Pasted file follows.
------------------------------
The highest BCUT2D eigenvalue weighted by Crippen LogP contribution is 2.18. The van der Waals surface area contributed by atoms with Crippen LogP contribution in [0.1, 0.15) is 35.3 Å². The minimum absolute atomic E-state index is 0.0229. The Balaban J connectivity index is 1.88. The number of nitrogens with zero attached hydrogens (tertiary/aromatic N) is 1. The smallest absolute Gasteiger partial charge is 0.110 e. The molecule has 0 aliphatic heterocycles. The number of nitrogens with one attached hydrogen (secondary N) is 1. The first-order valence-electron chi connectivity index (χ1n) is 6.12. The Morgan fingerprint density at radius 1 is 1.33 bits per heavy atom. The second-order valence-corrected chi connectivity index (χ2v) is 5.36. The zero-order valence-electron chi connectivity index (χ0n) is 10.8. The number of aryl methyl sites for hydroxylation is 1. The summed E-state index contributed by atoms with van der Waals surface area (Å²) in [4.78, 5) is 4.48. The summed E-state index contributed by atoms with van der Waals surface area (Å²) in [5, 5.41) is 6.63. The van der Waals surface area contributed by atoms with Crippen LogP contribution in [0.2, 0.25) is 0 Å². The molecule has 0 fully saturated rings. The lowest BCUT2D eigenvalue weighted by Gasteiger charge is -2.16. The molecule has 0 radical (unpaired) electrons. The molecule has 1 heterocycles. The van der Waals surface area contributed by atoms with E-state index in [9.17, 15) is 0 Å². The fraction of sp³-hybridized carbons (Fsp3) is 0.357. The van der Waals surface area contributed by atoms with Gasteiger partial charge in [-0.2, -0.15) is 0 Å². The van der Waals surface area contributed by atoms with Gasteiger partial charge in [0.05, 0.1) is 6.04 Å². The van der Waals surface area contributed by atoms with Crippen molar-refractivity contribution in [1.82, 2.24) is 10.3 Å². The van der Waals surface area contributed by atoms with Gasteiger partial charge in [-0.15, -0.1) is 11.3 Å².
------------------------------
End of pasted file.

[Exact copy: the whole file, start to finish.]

The highest BCUT2D eigenvalue weighted by Crippen LogP contribution is 2.18. The van der Waals surface area contributed by atoms with Crippen LogP contribution in [0.1, 0.15) is 35.3 Å². The minimum absolute atomic E-state index is 0.0229. The Balaban J connectivity index is 1.88. The number of nitrogens with zero attached hydrogens (tertiary/aromatic N) is 1. The smallest absolute Gasteiger partial charge is 0.110 e. The molecule has 0 aliphatic heterocycles. The number of nitrogens with one attached hydrogen (secondary N) is 1. The first-order valence-electron chi connectivity index (χ1n) is 6.12. The Morgan fingerprint density at radius 1 is 1.33 bits per heavy atom. The second-order valence-corrected chi connectivity index (χ2v) is 5.36. The zero-order valence-electron chi connectivity index (χ0n) is 10.8. The number of aryl methyl sites for hydroxylation is 1. The summed E-state index contributed by atoms with van der Waals surface area (Å²) in [4.78, 5) is 4.48. The summed E-state index contributed by atoms with van der Waals surface area (Å²) in [5, 5.41) is 6.63. The van der Waals surface area contributed by atoms with Crippen LogP contribution in [0.2, 0.25) is 0 Å². The molecule has 0 fully saturated rings. The lowest BCUT2D eigenvalue weighted by Gasteiger charge is -2.16. The molecule has 0 radical (unpaired) electrons. The molecule has 1 heterocycles. The van der Waals surface area contributed by atoms with E-state index in [9.17, 15) is 0 Å². The fraction of sp³-hybridized carbons (Fsp3) is 0.357. The van der Waals surface area contributed by atoms with Gasteiger partial charge in [-0.2, -0.15) is 0 Å². The van der Waals surface area contributed by atoms with Gasteiger partial charge in [0.05, 0.1) is 6.04 Å². The van der Waals surface area contributed by atoms with Crippen molar-refractivity contribution in [1.82, 2.24) is 10.3 Å². The van der Waals surface area contributed by atoms with Gasteiger partial charge in [-0.15, -0.1) is 11.3 Å².